Charity Commission clears RSPB of breaching campaigning rules

19 Jan 2015 News

The Charity Commission will not take action against the RSPB following two formal complaints last year about its activities and campaigns.


The Charity Commission will not take action against the RSPB following two formal complaints last year about its activities and campaigns.

And a survey of RSPB's members has revealed that at least 80 per cent of those polled want it to campaign. 

Formal complaints from the Countryside Alliance and You Forgot the Birds on separate issues were received by the Commission last year.

The Countryside Alliance's complaint focused on the RSPB’s Birdcrime Report 2013, accusing it of making “sweeping allegations against the shooting community... allegations that are not consistent with the evidence provided”.

In November You Forgot the Birds criticised the RSPB for campaigning and lobbying “for measures to tackle global warming”, including supporting wind turbines that “kill thousands of birds every year”.

It also acused the charity of “hiding” an annual fox and deer-culling programme on its 206 reserves and using £5m to fund a pension “black hole”. 

The regulator has now informed the RSPB that neither complaint has been upheld. In a statement released on Saturday, the RSPB said: “We welcome the fact that these attacks have been systematically rejected.

“The Charity Commission invested time in examining our processes and activities in the light of the complaints… The Commission is clear that the RSPB has not breached charitable regulations or guidelines, or our own charitable objectives, on any of the issues raised.”

In a letter from the Charity Commission to the Countryside Alliance on 7 January the regulator said: “We have looked at the allegation that the RSPB has misused data and made unfounded allegations, acting in breach of our guidance for charities set out in CC9 - Speaking out: Guidance on campaigning and political activity by charities.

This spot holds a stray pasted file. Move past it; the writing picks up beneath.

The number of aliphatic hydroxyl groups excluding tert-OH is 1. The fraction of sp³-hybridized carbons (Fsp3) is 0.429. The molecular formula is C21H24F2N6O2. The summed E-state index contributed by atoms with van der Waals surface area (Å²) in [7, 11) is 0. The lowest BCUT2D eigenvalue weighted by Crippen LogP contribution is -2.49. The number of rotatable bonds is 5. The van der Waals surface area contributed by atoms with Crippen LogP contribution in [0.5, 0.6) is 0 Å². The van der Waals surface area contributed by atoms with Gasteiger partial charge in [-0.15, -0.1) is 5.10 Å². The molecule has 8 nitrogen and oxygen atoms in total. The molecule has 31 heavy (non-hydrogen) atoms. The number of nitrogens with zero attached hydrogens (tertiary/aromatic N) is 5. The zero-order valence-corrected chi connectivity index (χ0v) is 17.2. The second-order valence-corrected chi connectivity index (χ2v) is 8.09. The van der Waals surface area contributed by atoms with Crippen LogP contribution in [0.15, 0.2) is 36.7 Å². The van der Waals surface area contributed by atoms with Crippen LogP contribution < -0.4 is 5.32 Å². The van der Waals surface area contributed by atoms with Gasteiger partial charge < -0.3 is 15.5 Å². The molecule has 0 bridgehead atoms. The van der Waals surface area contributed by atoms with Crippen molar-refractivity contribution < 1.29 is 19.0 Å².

“Having examined the issues raised and met with the trustees, we have concluded that we have not found the RSPB has breached our guidelines on campaigning and political activity by charities. The Charity Commission therefore does not uphold your complaint.”

The regulator closed the case in relation to the You Forgot the Birds complaint in November. The Commission met with trustees and officers in December to discuss the charity's campaigning activity and informed the charity in January that it had not upheld the Countryside Alliance's complaint.

Mandate from members to campaign

Last year the charity carried asked its members what they thought about the charity's campaigning activity. Figures shared with Civil Society News reveal that 91 per cent of its members supported the RSPB’s campaigning activities to raise awareness of conservation.

Of the 14,943 members who were consulted, 87 per cent supported work to influence local government to support conservation and nature in line with the charity’s objects and purposes.

Some 83 per cent of respondents said they supported work to lobby the UK government to support conservation and nature in line with our charitable objects and purposes, while 82 per cent supported work with European legislation.

The survey was conducted between May and June 2014.

Martin Harper, director of conservation for the RSPB, said: “For 125 years, the RSPB has been campaigning to change law, policy, attitudes and behaviour to benefit wildlife – this is central to our charitable purpose. 

"Our 1.1 million members provide a powerful voice for nature to protect our finest wildlife sites or stop illegal killing of birds of prey. They also help directly through our ‘Giving Nature a Home’ campaign which encourages people to do more for wildlife in their gardens. The sum of their actions (big or small) gives us confidence that together we can save nature.”

The Countryside Alliance did not respond to Civil Society News’s request for comment.

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